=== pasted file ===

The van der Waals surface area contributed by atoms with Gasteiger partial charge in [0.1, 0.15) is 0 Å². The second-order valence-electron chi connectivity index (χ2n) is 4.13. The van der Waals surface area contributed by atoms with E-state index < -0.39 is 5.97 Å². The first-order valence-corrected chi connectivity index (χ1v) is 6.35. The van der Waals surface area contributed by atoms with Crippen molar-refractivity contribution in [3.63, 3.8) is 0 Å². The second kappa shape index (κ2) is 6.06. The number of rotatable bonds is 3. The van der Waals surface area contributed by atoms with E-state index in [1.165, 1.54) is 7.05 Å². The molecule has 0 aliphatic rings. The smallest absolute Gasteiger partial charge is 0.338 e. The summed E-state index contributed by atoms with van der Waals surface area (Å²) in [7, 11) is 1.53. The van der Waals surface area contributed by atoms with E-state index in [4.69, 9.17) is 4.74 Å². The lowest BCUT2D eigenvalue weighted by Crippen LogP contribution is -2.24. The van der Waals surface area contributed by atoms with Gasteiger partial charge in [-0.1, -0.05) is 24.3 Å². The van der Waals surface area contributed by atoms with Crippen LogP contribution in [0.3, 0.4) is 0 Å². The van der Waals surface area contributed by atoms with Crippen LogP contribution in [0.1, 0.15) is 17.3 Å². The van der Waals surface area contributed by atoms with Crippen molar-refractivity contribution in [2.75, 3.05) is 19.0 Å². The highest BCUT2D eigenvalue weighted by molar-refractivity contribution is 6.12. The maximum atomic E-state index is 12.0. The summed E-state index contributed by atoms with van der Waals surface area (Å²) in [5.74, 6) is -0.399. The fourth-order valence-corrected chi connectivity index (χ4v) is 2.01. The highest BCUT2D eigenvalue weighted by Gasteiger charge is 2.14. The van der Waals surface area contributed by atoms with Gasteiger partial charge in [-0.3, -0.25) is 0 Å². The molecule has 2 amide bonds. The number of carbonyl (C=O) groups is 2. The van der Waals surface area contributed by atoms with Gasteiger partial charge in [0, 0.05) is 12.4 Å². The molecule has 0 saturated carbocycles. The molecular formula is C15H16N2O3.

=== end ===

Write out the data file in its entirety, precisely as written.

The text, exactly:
The van der Waals surface area contributed by atoms with Gasteiger partial charge in [0.1, 0.15) is 0 Å². The second-order valence-electron chi connectivity index (χ2n) is 4.13. The van der Waals surface area contributed by atoms with E-state index < -0.39 is 5.97 Å². The first-order valence-corrected chi connectivity index (χ1v) is 6.35. The van der Waals surface area contributed by atoms with Crippen molar-refractivity contribution in [3.63, 3.8) is 0 Å². The second kappa shape index (κ2) is 6.06. The number of rotatable bonds is 3. The van der Waals surface area contributed by atoms with E-state index in [1.165, 1.54) is 7.05 Å². The molecule has 0 aliphatic rings. The smallest absolute Gasteiger partial charge is 0.338 e. The summed E-state index contributed by atoms with van der Waals surface area (Å²) in [7, 11) is 1.53. The van der Waals surface area contributed by atoms with E-state index in [4.69, 9.17) is 4.74 Å². The lowest BCUT2D eigenvalue weighted by Crippen LogP contribution is -2.24. The van der Waals surface area contributed by atoms with Gasteiger partial charge in [-0.1, -0.05) is 24.3 Å². The van der Waals surface area contributed by atoms with Crippen LogP contribution in [0.3, 0.4) is 0 Å². The van der Waals surface area contributed by atoms with Crippen LogP contribution in [0.1, 0.15) is 17.3 Å². The van der Waals surface area contributed by atoms with Crippen molar-refractivity contribution in [2.75, 3.05) is 19.0 Å². The highest BCUT2D eigenvalue weighted by molar-refractivity contribution is 6.12. The maximum atomic E-state index is 12.0. The summed E-state index contributed by atoms with van der Waals surface area (Å²) in [5.74, 6) is -0.399. The fourth-order valence-corrected chi connectivity index (χ4v) is 2.01. The highest BCUT2D eigenvalue weighted by Gasteiger charge is 2.14. The van der Waals surface area contributed by atoms with Gasteiger partial charge in [-0.3, -0.25) is 0 Å². The molecule has 2 amide bonds. The number of carbonyl (C=O) groups is 2. The van der Waals surface area contributed by atoms with Gasteiger partial charge in [0, 0.05) is 12.4 Å². The molecule has 0 saturated carbocycles. The molecular formula is C15H16N2O3.